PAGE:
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Leukemia & Lymphoma

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Types of Blood Disorders

Blood disorders can affect any of the three main components of blood:

  • Red blood cells, which carry oxygen to the body's tissues
  • White blood cells, which fight infections
  • Platelets, which help blood to clot

Blood disorders can also affect the liquid portion of blood, called plasma.

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Bone Marrow Transplants

Bone marrow is a spongy material inside your bones where your body makes and stores blood cells. When it’s damaged, it makes too few blood cells and not enough cells for your immune system. A transplant replaces damaged bone marrow with healthy marrow cells. It can cure certain diseases or some types of cancer. It also means a long recovery process and a risk of serious side effects. If you’re thinking about having one, talk with your doctor about all the pros and cons of the transplant.

Read the Bone Marrow Transplants article > >

Treatments and prognosis for blood diseases vary, depending on the blood condition and its severity.

Blood Disorders Affecting Red Blood Cells

Blood disorders that affect red blood cells include:

Anemia : People with anemia have a low number of red blood cells. Mild anemia often causes no symptoms. More severe anemia can cause fatigue, pale skin, and shortness of breath with exertion.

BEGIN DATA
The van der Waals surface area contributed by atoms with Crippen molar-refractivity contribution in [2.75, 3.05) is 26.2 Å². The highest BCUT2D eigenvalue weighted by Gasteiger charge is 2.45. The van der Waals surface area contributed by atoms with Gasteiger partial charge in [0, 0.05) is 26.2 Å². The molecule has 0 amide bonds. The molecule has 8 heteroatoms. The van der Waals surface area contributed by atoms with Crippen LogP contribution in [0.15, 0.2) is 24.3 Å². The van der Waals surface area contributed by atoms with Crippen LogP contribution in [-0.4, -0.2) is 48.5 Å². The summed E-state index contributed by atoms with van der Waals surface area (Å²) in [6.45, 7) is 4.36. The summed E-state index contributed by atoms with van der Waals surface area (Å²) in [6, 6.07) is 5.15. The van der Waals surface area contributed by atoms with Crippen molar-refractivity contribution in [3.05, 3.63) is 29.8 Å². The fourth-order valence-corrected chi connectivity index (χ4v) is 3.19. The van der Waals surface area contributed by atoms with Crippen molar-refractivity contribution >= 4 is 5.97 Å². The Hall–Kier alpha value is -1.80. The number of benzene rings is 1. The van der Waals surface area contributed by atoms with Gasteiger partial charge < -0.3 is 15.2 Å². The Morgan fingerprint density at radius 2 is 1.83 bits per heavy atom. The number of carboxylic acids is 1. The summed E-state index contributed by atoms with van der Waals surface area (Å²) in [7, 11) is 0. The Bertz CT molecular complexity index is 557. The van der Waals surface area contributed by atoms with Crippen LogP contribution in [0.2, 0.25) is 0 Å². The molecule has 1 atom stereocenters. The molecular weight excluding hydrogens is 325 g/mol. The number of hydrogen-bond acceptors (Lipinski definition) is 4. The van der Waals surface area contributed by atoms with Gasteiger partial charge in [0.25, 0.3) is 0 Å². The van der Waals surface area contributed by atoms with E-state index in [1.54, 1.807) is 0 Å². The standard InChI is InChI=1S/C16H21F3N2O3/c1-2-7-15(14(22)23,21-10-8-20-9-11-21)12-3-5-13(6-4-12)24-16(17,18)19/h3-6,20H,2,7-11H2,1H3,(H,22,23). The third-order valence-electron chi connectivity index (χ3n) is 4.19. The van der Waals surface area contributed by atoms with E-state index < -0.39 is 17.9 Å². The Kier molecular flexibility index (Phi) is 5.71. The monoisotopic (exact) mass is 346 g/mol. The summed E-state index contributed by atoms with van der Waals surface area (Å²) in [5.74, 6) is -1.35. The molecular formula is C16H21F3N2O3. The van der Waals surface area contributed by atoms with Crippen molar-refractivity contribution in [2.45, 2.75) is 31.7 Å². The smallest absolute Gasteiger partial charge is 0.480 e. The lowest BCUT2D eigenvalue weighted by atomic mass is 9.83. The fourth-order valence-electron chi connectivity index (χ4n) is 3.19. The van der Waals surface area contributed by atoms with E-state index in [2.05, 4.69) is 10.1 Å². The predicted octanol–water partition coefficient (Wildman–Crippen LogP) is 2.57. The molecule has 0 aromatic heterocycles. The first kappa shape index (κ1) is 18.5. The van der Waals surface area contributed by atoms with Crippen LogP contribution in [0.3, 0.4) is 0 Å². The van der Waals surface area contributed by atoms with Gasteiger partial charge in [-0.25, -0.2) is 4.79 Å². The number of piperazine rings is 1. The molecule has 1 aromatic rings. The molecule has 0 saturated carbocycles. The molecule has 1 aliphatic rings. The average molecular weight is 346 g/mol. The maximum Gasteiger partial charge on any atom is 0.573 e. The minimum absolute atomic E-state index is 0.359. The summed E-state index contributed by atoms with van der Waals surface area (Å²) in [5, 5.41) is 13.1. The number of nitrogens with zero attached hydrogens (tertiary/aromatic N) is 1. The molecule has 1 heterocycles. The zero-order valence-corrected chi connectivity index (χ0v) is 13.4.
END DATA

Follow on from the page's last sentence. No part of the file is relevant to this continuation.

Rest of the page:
Iron-deficiency anemia: Iron is necessary for the body to make red blood cells. Low iron intake and loss of blood due to menstruation are the most common causes of iron-deficiency anemia. It may also be caused by blood loss from the GI tract because of ulcers or cancer. Treatment includes iron pills, or rarely, blood transfusion.

Anemia of chronic disease: People with chronic kidney disease or other chronic diseases tend to develop anemia. Anemia of chronic disease does not usually require treatment. Injections of a synthetic hormone, epoetin alfa (Epogen or Procrit), to stimulate the production of blood cells or blood transfusions may be necessary in some people with this form of anemia.

Pernicious anemia (B12 deficiency): A condition that prevents the body from absorbing enough B12 in the diet. This can be caused by a weakened stomach lining or an autoimmune condition. Besides anemia, nerve damage (neuropathy) can eventually result. High doses of B12 prevent long-term problems.

Aplastic anemia: In people with aplastic anemia, the bone marrow does not produce enough blood cells, including red blood cells. A viral infection, drug side effect, or an autoimmune condition can cause aplastic anemia. Medications, blood transfusions, and even a bone marrow transplant, may be required to treat aplastic anemia.

Autoimmune hemolytic anemia: In people with this condition, an overactive immune system destroys the body's own red blood cells, causing anemia. Medicines that suppress the immune system, such as prednisone, may be required to stop the process.

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